Dial it up! The Pro Wrestling Countdown is back and this time we are in the 6-1-9.
Over the past 20 years the man behind the neon-colored masks has excited professional wrestling fans across the globe like few others physically can.
The fact of the matter is that, whether you like him or not, Mysterio has done things in the WWE ring that no one else has ever been able to pull off. That makes Mysterio far and away a once in a lifetime talent and probably one of the most overlooked performers when speaking about the most talented performs of the last two decades.
It is far too easy to seemingly cast Mysterio aside as nothing more than a wrestler who only uses spots to get through a match, and that just isn’t the case.
Rey Mysterio has been a major player in the industry for almost his entire adult life and in that time he has been apart of some of the most exhilarating matches to ever have a global viewing audience.
He is one of a kind, and it will be hard for any man to eclipse the amazing acrobatics and enthralling action that Mysterio has imposed on his opponents in his many performances.
Now, let’s take a peak behind the mask and join us as we countdown the greatest matches in the career of Rey Mysterio!
One of my favorite characters in recent WWE history was the heel incarnation of CM Punk’s straight-edge persona. Better known as, “The Straight-Edge Savior.”
The great thing about Punk becoming a heel character was that he could now tell engaging stories with wrestlers like Mysterio who has almost been a fan favorite for his entire career. the psychotic prophet was a wonderful foil for the Steamboat-esque white-meat babyface that Mysterio has been portrayed as in the WWE.
If you think about it, even John Cena has had a notable WWE run as a heel, but Mysterio has always done the right thing and been the humble role model.
But, it does make for the perfect opponent for a really villainous heel, like that of CM Punk in 2010. They had several memorable segments and matches, but this was probably the most entertaining and interesting of the lot.
I loved that both men had a mutual admiration for Eddie Guerrero and you can even see them pay respect to the fallen performer in this match when Punk locked in the Gory Special. A fitting tribute.
This has become a modern classic for Monday Night Raw.
It sort of sad but, as of writing, this has probably been the most recent “great” match from Mysterio’s massive catalog of matches. Since 2011 he has spent a substantial amount of time on the sidelines or teaming with Mexican wrestling superstar Mistico a.k.a Sin Cara.
CM Punk was not the only man to have a historic championship match during the summer of 2011.
During the absolute peak of the CM Punk storyline the “Best in the World” “left the WWE.” This meant we needed a “new WWE Champion.” Rey Mysterio defeated The Miz in the finals of a mini-tournament to win his first, and only, WWE Championship.
The “Biggest Little Man” was promptly challenged by John Cena, the former WWE Champion, to battle in the main event of Monday Night Raw for his newly won title.
It never occurred to me, until I re-watched this match for consideration in the Countdown, just how few times that Mysterio and Cena have had the chance to wrestle one another.
Both men have been almost exclusively babyfaces for their entire careers and have been, for almost a decade, two of the most marketable WWE personalities for children.
The champion worked on Cena’s legs for much of the match, which worked to his advantage later in the contest. It looked like Mysterio would retain after delivering a well placed 619, but Cena countered and when Rey went for the maneuver again, Cena hit the Attitude Adjustment to win the WWE Championship.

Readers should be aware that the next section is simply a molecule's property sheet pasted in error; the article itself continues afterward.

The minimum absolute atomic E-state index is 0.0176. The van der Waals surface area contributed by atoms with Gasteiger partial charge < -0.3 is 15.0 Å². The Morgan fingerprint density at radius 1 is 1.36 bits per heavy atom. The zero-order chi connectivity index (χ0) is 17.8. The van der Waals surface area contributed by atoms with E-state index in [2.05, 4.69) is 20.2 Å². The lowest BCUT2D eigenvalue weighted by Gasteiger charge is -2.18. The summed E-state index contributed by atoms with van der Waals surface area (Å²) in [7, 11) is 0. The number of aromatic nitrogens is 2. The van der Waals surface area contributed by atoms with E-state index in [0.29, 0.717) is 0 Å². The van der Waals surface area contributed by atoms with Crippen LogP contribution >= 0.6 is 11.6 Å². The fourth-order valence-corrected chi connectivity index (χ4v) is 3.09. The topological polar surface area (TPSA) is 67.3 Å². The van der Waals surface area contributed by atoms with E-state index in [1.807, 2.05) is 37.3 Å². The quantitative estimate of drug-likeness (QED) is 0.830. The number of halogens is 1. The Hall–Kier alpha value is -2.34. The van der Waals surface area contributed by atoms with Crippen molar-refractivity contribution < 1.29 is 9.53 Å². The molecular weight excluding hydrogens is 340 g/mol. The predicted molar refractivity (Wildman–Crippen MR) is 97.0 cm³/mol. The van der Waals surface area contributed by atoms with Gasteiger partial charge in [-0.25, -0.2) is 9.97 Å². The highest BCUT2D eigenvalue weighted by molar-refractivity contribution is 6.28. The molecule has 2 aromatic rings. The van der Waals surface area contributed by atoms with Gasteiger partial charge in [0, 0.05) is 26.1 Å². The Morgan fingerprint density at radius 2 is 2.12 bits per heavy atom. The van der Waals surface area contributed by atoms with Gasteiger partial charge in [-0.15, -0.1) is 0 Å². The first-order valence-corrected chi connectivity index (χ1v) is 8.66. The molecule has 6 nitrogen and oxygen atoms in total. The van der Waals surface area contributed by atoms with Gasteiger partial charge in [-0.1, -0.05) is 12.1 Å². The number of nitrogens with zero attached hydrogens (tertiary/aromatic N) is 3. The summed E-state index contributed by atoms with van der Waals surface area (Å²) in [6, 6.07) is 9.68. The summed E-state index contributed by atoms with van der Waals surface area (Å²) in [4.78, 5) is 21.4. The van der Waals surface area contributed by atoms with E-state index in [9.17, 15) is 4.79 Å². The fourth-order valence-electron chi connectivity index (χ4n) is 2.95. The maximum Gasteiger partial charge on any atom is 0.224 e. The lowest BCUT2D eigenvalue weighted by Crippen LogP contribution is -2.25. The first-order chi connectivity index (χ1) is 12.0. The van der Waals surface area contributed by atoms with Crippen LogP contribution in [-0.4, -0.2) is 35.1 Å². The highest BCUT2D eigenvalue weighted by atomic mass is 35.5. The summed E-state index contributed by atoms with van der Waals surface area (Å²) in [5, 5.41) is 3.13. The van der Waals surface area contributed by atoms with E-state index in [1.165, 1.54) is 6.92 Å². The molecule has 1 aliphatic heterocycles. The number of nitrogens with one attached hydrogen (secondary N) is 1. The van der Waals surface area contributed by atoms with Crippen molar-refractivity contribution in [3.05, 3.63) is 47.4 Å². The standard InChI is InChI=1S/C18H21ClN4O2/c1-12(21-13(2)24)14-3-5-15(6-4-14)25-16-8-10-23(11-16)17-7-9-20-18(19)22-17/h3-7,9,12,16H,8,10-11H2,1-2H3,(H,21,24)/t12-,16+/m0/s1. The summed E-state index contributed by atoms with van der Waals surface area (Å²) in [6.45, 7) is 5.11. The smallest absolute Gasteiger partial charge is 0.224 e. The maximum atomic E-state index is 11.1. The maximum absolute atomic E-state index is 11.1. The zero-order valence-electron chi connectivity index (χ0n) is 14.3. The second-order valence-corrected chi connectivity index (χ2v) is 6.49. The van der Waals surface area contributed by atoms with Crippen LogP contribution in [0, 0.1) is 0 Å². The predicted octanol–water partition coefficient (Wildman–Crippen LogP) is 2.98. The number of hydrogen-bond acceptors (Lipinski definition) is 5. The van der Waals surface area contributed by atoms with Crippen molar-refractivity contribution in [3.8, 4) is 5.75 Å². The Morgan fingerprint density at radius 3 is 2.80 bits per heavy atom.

Unfortunately Mysterio was the awkward third wheel in the Punk/Cena story that concluded the show, but his performances on this edition of Raw where tremendous.
Even his earlier match with The Miz was way better than it looked on paper. It’s just a shame that I can hardly think of anything truly noteworthy that Mysterio has done since this.
I know their WCW World War 3 encounter is very popular among WCW fans, but this match really is much better all around.
This was billed as a “rubber” match after these two men had had two encounters with one another on WCW pay-per-view in 1996.
The Dragon dominated much of this match using his size advantage to overpower and ground Mysterio much like many of the other members of the division did to the smaller and swifter cruiserweight. The “Biggest Little Man,” as he came to be called, could not use many of his most notable maneuvers.
This forced Mysterio to play a lot of defense, instead of utilizing his usual array of leaps and kicks. Dragon controlled much of the pace, which meant this opener moved much slower than several of the other matches we’ve talked about on this edition of the Countdown, but it was interesting to see Mysterio play the more passive opponent and work from the ground when he is so used to being in the air and bouncing off the ropes. Mysterio broke the tie and got the victory over the Japanese sensation.
These men wrestled several wonderful matches in both WCW and WWE, and hardly ever had a bad one.
For me, this was the most interesting match of their collection and stood out among their other contests.
Three Way Dances can be one of the most repetitive and formulaic matches types if the wrong three guys are put into the mix.
Many fall into the pattern of tossing one of the competitors out of the ring so the action can stay focused on only two men, but the greatest Triple Threat matches deviate away from this formula and this is certainly one such match.
This Cruiserweight Championship match opened the WCW event, Starrcade. The cruiserweights often served as the opening performances for Pay-Per-Views as a way to pop the crowd and build up their energy.
This was a match to be contested for Kidman’s WCW Cruiserweight Championship.
This match featured several amazing sequences of action that just would not have been possible without the addition of a third man in the fray. At one point, Guerrera spring-boarded off the top rope and delivered a hurricanrana to Mysterio who was on the shoulders of Billy Kidman.